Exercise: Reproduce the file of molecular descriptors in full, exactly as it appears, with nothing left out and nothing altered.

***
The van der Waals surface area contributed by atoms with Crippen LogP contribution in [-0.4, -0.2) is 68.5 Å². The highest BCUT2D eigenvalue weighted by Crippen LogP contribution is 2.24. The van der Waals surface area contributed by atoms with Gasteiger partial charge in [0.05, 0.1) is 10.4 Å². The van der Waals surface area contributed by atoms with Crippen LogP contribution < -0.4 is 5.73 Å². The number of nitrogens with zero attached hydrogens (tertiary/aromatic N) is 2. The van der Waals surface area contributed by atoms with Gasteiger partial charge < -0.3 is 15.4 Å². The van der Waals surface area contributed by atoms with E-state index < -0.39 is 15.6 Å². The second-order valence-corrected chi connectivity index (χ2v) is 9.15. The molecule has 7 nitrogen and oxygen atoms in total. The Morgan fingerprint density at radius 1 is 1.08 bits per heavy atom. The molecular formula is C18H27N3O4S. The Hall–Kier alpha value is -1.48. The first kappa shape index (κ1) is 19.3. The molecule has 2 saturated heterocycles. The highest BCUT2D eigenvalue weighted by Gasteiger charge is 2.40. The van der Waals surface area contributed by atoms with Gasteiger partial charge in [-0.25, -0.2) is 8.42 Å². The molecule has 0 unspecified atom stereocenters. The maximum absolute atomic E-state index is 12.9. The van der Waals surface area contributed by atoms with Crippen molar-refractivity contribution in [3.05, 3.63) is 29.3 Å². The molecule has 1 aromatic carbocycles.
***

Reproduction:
The van der Waals surface area contributed by atoms with Crippen LogP contribution in [-0.4, -0.2) is 68.5 Å². The highest BCUT2D eigenvalue weighted by Crippen LogP contribution is 2.24. The van der Waals surface area contributed by atoms with Gasteiger partial charge in [0.05, 0.1) is 10.4 Å². The van der Waals surface area contributed by atoms with Crippen LogP contribution < -0.4 is 5.73 Å². The number of nitrogens with zero attached hydrogens (tertiary/aromatic N) is 2. The van der Waals surface area contributed by atoms with Gasteiger partial charge < -0.3 is 15.4 Å². The van der Waals surface area contributed by atoms with E-state index < -0.39 is 15.6 Å². The second-order valence-corrected chi connectivity index (χ2v) is 9.15. The molecule has 7 nitrogen and oxygen atoms in total. The Morgan fingerprint density at radius 1 is 1.08 bits per heavy atom. The molecular formula is C18H27N3O4S. The Hall–Kier alpha value is -1.48. The first kappa shape index (κ1) is 19.3. The molecule has 2 saturated heterocycles. The highest BCUT2D eigenvalue weighted by Gasteiger charge is 2.40. The van der Waals surface area contributed by atoms with Gasteiger partial charge in [-0.25, -0.2) is 8.42 Å². The molecule has 0 unspecified atom stereocenters. The maximum absolute atomic E-state index is 12.9. The van der Waals surface area contributed by atoms with Crippen molar-refractivity contribution in [3.05, 3.63) is 29.3 Å². The molecule has 1 aromatic carbocycles.